Friday, 30 July 2010

Five O'Clock on a Friday

I have some mega exciting stuff that I want to share (I'm not engaged, or pregnant; that would be more than mega exciting!). However, there isn't much mega exciting stuff going on these days, and then suddenly it's Friday and there's mega exciting stuff, and so I'll do my usual 'hooray it's the weekend' Friday update, and report on the mega exciting stuff next week. We don't want excitement overload, after all!

So yes, Friday again! Actually, I'm not so happy about it this week; I could do with 3 more days to write write write, because the words are flowing, and I simply can't write on my only allocated day off, that'd be...obsessive!

However, I'm looking forward to a thoroughly normal Saturday. Daniel and I are going shopping tomorrow, which, though probably quite a normal thing for most couples, is for us a very very rare thing. We both hate shopping; I can think of one occasion when we've been shopping together, and we had to endure each other's grump, as well as our own. Nope, shopping ain't for us!

On Sunday it's the Big Race, which is exciting! I'm excited for Daniel to take part, I'm excited for that burst of adrenaline as you begin moving forward in a colourful hub of runners, I'm excited to run past the Minster, and I'm excited to take advantage of race-day adrenaline to push myself really hard. After Keswick, which was incredibly laid back and somehow pure in its taking-place, I think the organization of this race might be a shock to the system, as there will inevitably be loud speakers and music and TV crews, and maybe even a starting line (no one knew where to start in Keswick...).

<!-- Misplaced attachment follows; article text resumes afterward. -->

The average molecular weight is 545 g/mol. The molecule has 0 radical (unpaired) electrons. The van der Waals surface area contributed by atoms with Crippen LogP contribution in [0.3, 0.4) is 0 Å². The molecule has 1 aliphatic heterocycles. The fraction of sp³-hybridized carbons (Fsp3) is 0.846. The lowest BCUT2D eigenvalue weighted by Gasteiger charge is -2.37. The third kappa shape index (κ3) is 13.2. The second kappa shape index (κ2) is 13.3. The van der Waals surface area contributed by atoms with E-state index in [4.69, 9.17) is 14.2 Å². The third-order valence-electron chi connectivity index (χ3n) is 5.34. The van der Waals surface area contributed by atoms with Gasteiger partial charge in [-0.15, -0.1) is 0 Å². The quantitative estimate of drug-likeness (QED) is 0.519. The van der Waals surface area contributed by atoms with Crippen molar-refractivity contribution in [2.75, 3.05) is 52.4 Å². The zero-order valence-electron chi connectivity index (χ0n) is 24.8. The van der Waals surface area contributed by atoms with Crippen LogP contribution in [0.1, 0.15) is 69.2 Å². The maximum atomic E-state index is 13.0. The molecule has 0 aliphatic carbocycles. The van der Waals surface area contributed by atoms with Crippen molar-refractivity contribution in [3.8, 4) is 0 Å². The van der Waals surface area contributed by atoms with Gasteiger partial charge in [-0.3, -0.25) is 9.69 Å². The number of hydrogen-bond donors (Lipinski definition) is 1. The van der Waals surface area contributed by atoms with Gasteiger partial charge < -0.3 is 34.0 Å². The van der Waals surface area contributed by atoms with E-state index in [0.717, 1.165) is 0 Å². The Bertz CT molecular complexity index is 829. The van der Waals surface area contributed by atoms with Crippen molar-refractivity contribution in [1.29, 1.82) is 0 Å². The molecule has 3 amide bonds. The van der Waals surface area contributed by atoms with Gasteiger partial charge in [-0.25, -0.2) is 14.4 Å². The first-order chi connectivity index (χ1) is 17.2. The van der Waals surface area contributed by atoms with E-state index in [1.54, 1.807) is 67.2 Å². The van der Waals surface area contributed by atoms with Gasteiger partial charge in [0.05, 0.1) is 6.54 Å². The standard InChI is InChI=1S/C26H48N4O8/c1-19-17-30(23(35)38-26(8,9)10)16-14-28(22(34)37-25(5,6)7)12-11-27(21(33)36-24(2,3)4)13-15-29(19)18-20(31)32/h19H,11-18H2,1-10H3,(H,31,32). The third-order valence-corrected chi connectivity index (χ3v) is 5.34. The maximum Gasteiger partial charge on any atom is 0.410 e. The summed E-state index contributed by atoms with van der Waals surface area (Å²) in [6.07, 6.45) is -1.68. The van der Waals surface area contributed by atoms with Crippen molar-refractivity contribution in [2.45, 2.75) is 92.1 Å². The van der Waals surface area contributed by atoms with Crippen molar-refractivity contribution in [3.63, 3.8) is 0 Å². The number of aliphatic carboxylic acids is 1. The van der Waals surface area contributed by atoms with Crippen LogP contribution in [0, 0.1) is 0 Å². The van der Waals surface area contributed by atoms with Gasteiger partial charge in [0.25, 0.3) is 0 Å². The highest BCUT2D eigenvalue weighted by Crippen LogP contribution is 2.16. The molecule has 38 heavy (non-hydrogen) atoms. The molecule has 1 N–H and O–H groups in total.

But my weekend will hopefully involve plenty of sleep, which, coincidentally, is the theme for this week's blanks. Which, coincidentally, I wrote myself (the first 7, anyway)!

Visit Lauren to take part :-)

1. The last thing I do before going to sleep is
switch on my radio on sleep timer for 15 minutes, then drift off to the lilting tones of...whoever Gideon Coe/Guy Garvey choose to play, which is not always lilting!

2. When I can't sleep I look out of the window. My street is so empty at night, a whole row of houses lit up by the street lights. It's comforting thinking of everyone in the houses, so quiet and still.

3. The first thing I do when I wake up is switch on the radio, then have a wee and empty the washing up rack!